I am making a fantasy universe and really I am also curious to know if bones generally are harder to corrode than human skin in our world and at what rate?

I was thinking to compare how a skeleton would react to corrosion compared to a regular human. Maybe some chemists had any insight to this. I see many fantasy universes incorporate "acid" as an element but neglect bases and corrosions as a whole.

Bonus question, is it possible to find a list on how different metals react to strong acids and bases. I have heard of the Reactivity series, but not much beyond that, or perhaps I just don't understand how to use it.

  • $\begingroup$ What kind of information are you looking for w.r.t. to your bonus question? Chemistry mechanism of how the metals react or if the reaction is violent or not? Even then, "violent" is a bit subjective. $\endgroup$
    – J. Ari
    May 18, 2017 at 0:21
  • $\begingroup$ Hi thanks for your comment, I realize I was a bit vague. Maybe I can clarify. Let's say someone where to splash some a strong base/acid on a substance made of bone vs. human skin tissue, then which of the two materials would have the best chance to not be eaten so to say. I know it is a bit of an open question. So yes, I guess violent is a way of saying it. I can also rephrase my metal question. I know this is poorly hypothetical, but if a person was to make an armor suit of any metal of his/her choice which would than be best at not being "eaten" by the acids/basses? $\endgroup$ May 18, 2017 at 0:30
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    $\begingroup$ This question is definitely on-topic here, but definitely check out Worldbuilding, as they deal with a lot of these "theoretical"-type scenarios, too (I'm not an active member over there, but it is very popular). $\endgroup$
    – jonsca
    May 18, 2017 at 0:44
  • $\begingroup$ Thank you, I will also post it over there: worldbuilding.stackexchange.com/questions/81174/… I hope either places can help me. I am looking for a science-based answer nonetheless, so if anyone can contribute I will be grateful. $\endgroup$ May 18, 2017 at 0:55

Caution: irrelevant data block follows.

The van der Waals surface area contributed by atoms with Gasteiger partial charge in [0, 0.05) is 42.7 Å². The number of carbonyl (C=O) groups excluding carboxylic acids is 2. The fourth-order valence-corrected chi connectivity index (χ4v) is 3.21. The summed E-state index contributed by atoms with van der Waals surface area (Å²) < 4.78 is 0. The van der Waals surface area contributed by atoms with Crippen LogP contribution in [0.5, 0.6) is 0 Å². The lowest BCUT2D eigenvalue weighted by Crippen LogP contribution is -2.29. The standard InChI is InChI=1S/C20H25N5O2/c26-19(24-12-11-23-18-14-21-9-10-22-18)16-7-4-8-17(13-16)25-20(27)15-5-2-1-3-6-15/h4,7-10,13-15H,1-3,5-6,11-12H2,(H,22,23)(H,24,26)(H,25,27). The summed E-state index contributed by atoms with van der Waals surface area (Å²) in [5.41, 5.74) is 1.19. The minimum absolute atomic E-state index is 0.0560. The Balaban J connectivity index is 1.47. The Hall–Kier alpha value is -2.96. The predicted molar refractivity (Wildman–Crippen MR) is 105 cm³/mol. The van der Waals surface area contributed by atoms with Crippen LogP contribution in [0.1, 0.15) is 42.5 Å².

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    $\begingroup$ Just looking at your everyday skeletal remains of a dead person would imply that the skin definitely goes first. The bones are usually all that remain after some time, and that's in (somewhat) standard conditions (I'm going with a 6-feet under kind of thing here). You might get some traction looking into the effects of quicklime/hydrated lime on decomposition as in this abstract. $\endgroup$ May 18, 2017 at 1:04

1 Answer 1


Acids and bases are considered corrosive in industrial chemical hygiene. While it is true on a technical level that harder tissue (like bone tissue) will be a bit harder to corrode compared to soft tissue (like skin), a corrosive substance that can cause damage to soft tissue will cause enough damage to harder tissue to be a medical emergency; this is certainly true when you have a highly concentrated substance. If in your world, things that are worn on the person are made from either soft or harder tissue, then the harder tissue would provide slightly better protection. But to be absolutely clear, both types of tissue will be eaten away, it's just a matter of how much.

Metal reactivity with acids and bases is nuanced because it isn't just about hydrogen ion reactivity. The alloy known as hastelloy (trademarked name) and tantalum alloys are metals used in industry for corrosive environments. Silver and gold are resistant to some common acids, but not all (e.g. nitric acid will dissolve silver).


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